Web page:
In this guide, I’ll demonstrate how to locate your current DHCP server and then install and set up an ISC DHCP server. We’ll then move on to gaining control of your new DHCP server, best practices, monitoring the logs, and setting up static address reservations.

Read the rest of the article here:

Install ISC DHCP Server on Ubuntu 16.04

Set up Ubuntu as a domain controller with SAMBA on VirtualBox

If you want to run a domain controller on your network but don’t have access to a Windows Server license, you can use SAMBA, the free open-source software, and VirtualBox, the free virtualization software. We’ll describe the procedure for setting up a virtual server using VirtualBox and netboot.xyz iPXE and move on to setting up your domain controller with SAMBA.

Read my full article here:

Set up Ubuntu as a domain controller with SAMBA on VirtualBox

Clone a Ubuntu server in Hyper-V 2012 R2

Ubuntu runs on Hyper-V perfectly fine, so you may want to run many Ubuntu Virtual Machines (VMs) on Hyper-V Server 2012. R2 This article will show you how to clone or duplicate a single Ubuntu server on Hyper-V with different network interfaces and host names. Cloning Linux servers on Hyper-V is easy and quick when you have the right knowledge and tools.

Read my full article here:

Clone a Ubuntu server in Hyper-V 2012 R2

Raspberry Pi 3 Model B 32 GB Setup and Config

Raspberry Pi 3 Model B 32GB Initial Setup and Configuration

So my first Raspberry Pi 3 Model B 32GB just arrived which is part of a “Canakit” on Amazon which can be found here. Below is a general setup and config step by step guide to get you started with your own Pi. I may follow up this post with the progress of my pie-in-the-sky project to build a miniature hyperloop “pod” and track, controlled by a stand-alone Raspberry Pi. But before I get into powering my Pi with an electrified rail, we need to get the Pi setup and configured.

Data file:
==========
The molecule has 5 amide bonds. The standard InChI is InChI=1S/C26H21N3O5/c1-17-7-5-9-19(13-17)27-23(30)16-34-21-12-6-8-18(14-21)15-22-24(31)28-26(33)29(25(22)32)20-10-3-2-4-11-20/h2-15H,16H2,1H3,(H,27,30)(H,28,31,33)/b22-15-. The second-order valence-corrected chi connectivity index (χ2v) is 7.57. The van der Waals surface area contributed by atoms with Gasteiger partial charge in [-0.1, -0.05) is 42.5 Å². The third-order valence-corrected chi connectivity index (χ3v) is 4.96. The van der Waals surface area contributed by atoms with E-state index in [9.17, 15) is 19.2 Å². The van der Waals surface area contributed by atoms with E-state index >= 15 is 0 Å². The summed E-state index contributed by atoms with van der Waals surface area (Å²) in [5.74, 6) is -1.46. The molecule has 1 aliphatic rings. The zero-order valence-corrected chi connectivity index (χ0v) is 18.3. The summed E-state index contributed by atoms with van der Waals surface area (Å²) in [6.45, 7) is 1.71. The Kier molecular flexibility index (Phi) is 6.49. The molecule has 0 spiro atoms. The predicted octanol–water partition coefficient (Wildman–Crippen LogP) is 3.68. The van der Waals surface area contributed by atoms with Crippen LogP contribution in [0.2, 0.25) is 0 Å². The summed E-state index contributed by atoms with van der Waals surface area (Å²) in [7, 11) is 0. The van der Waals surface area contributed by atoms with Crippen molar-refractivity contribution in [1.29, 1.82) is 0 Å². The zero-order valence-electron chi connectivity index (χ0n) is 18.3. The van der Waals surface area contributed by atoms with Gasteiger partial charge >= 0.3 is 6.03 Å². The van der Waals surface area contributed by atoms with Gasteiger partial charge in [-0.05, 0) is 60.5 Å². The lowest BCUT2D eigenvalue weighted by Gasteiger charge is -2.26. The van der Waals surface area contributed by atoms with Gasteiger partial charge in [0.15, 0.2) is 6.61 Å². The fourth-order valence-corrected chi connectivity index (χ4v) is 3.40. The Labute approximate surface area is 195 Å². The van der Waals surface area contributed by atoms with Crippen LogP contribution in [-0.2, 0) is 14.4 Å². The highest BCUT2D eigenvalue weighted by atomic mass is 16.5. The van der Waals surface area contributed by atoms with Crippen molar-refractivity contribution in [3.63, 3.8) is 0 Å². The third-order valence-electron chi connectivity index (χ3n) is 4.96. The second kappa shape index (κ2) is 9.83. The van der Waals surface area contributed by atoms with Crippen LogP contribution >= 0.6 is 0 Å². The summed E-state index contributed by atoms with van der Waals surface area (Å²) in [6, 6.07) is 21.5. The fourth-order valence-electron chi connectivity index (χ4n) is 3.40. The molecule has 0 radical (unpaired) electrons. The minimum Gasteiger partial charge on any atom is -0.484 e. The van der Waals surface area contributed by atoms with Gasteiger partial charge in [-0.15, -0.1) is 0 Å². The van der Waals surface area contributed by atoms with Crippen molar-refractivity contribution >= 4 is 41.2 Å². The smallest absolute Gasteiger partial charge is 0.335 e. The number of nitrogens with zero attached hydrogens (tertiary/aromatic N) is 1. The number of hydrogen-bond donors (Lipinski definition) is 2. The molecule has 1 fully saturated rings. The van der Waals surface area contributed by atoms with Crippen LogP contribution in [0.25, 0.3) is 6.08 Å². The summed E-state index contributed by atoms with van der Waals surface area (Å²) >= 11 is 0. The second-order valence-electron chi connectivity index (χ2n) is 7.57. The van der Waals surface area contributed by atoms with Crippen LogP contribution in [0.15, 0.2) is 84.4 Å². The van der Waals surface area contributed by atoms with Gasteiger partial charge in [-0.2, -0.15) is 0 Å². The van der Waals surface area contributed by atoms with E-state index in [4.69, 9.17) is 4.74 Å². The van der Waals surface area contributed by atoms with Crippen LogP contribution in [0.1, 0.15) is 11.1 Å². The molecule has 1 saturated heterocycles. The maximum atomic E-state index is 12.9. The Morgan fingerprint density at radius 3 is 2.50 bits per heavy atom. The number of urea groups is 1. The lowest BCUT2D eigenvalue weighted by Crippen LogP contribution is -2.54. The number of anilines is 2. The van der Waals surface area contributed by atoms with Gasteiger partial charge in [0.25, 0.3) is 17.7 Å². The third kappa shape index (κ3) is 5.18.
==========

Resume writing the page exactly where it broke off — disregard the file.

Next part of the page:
1. Unbox, connect peripherals & power on (I swear, every video and tutorial spends too much time on this topic.) But I will say that the little machine is very quick and responsive, and I’m really happy with it’s performance so far!
  2. Initial power up. The Red LED powers on, and my monitor stays black, hmm, it’s not booting… Oh duh, it will help if I insert the included 32GB MicroSD. Important to note is the SD card does not click-eject or click-insert but is friction-based receptacle.
  3. Ok 2nd power up – it’s alive! Boots to the desktop and looks great – except the resolution. I used the Wifi config to get connected to my WAP easy. But it’s strange that I can’t ping anything. A quick search found this post, and the command:
     sudo chmod u+s /bin/ping

    With that command I can now ping out and about.

  4. Now I can go online with the default web-browser (Web 3.8.2) and find a fix for my monitor’s resolution. To set a raspberry pi 3 monitor resolution, follow the instructions in this post – which told me to first check my monitor’s capabilities with the commands:
    tvservice -d edid
    edidparser edid

    and then seeing that I do have a DMT monitor (group 2) and an hdmi mode 82, I edited /boot/config.txt with the new editor named Geany. I started geany with sudo so I could edit the protected file with the command:

    sudo geany
    

    Which brings up the Geany file editor running as sudo, and then I could open and browse to the File System > /boot/ directory where I could edit the file config.txt to include the following lines:

    hdmi_group=2
    hdmi_mode=82

    After a restart my monitor’s resolution is correct.

  5. So now to make sure my OS is up to date. By default the version I installed is
    Linux raspberrypi 4.4.9-v7+ #884 SMP Fri May 6 17:28:59 BST 2016 armv7l GNU/Linux
    

    So it is time to run an update. It’s so nice that the distro is debian-based and the familiar apt package management system is installed. No dist-upgrade necessary.

    sudo apt-get update
    sudo apt-get upgrade

    I’ll be following up soon with more findings and initial configuration, but for now I’ve got enough to be able to branch out and explore the world of Raspberry Pi!